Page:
1 2 3 4

You are here


In 2008 the state of California ruled that all dry cleaners must stop using perchloroethylene (also known as PERC) by 2023. El Rancho Cleaners has always cared about your health and have never used the cancer causing agent.


PERC, a chemical known as perchloroethylene or tetrachloroethylene, is the solvent used by 85% of dry cleaners in the United States and is a “likely human carcinogen,” according to the National Academy of Sciences. PERC is used in degreasers as well as in the production of other chemicals and can be found in the air, drinking water, and soil. Varying levels of PERC has been detected in breast milk and human blood.

EPA Suggest PERC is a Carcinogen

The Environmental Protection Agency suggested in 2008 that PERC be classified a “likely human carcinogen” and found that PERC can cause nervous system and brain damage. There is strong evidence that PERC can cause cancer in animals even if there is not strong evidence that it causes cancer in humans. The Environmental Protection Agency set safe exposure levels well below levels that cause damage. Before finalizing the ruling, the National Academy of Sciences was asked by the Environmental Protection Agency to review it’s PERC risk analysis and the National Academy of Sciences agreed with the findings.

National Academy of Sciences Agrees

The National Academy of Sciences stated that the Environmental Protection Agency’s method for evaluating PERC was basically sound. “The Environmental Protection Agency was commended for doing a thorough job”, said Ivan Rusyn, MD, PhD, a toxicologist at the University of North Carolina. He stated that the opinion of the Environmental Protection Agency committee was on target.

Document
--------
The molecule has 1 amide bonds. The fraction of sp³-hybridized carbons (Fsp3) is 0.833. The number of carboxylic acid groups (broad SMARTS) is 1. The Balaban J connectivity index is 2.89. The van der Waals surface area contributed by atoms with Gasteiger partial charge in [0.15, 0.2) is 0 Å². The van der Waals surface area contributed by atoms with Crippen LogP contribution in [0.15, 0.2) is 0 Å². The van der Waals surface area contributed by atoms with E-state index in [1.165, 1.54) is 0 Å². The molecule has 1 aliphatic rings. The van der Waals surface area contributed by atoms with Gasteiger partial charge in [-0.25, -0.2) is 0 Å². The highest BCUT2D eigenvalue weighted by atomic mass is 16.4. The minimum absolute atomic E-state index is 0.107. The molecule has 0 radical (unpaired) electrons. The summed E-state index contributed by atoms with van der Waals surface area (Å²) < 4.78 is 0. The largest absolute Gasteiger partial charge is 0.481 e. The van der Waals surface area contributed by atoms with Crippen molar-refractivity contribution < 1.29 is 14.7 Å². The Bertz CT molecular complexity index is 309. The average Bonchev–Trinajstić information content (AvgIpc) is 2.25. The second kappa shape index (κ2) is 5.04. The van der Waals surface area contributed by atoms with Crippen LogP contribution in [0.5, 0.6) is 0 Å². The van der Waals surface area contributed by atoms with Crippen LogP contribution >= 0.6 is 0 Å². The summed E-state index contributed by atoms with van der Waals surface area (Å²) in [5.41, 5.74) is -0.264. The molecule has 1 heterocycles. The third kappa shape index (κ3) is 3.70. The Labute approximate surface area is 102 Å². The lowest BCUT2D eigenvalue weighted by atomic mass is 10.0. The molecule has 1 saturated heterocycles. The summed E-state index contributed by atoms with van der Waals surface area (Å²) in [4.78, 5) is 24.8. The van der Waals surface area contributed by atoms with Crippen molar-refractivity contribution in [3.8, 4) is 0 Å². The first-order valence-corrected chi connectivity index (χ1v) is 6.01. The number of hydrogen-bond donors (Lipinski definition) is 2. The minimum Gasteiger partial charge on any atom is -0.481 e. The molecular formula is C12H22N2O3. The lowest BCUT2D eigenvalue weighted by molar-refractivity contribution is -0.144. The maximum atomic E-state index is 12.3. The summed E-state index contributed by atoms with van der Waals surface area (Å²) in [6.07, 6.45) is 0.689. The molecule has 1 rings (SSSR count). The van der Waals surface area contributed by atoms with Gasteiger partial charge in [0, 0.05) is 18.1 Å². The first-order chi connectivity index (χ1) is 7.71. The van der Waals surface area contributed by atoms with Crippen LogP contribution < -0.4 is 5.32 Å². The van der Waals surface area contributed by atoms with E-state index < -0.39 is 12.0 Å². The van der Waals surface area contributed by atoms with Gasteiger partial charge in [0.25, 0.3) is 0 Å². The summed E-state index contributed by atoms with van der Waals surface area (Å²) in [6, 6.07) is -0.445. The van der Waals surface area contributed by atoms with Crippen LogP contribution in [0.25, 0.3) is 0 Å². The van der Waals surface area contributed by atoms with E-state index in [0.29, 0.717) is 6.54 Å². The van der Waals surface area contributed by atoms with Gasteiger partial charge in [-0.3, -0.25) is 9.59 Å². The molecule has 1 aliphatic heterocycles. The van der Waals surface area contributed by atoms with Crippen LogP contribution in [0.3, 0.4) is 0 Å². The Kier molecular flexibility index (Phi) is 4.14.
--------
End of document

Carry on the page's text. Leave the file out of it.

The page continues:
Dry Cleaners Might See Stricter Policies

A complaint the National Academy of Sciences had with the Environmental Protection Agency was that they relied too much on a single study in setting safe concentration levels. The Environmental Protection Agency stated that a safe PERC concentration level is 2 parts per billion but the National Academy of Sciences committee used several different studies and calculated a higher level between 6 and 50 parts per billion. Rusyn stated that it was an “immaterial” difference. The National Academy of Sciences offered no policy advice on the use of PERC by the dry cleaning industry as policies are for the Environmental Protection Agency, Congress and states to pass.

California Banned PERC

In 2007 California passed a law banning PERC by the year 2023 and will require dry cleaning machines 15 years old removed by July 1, 2010. At present, no PERC machines can be used in buildings shared with residents in California.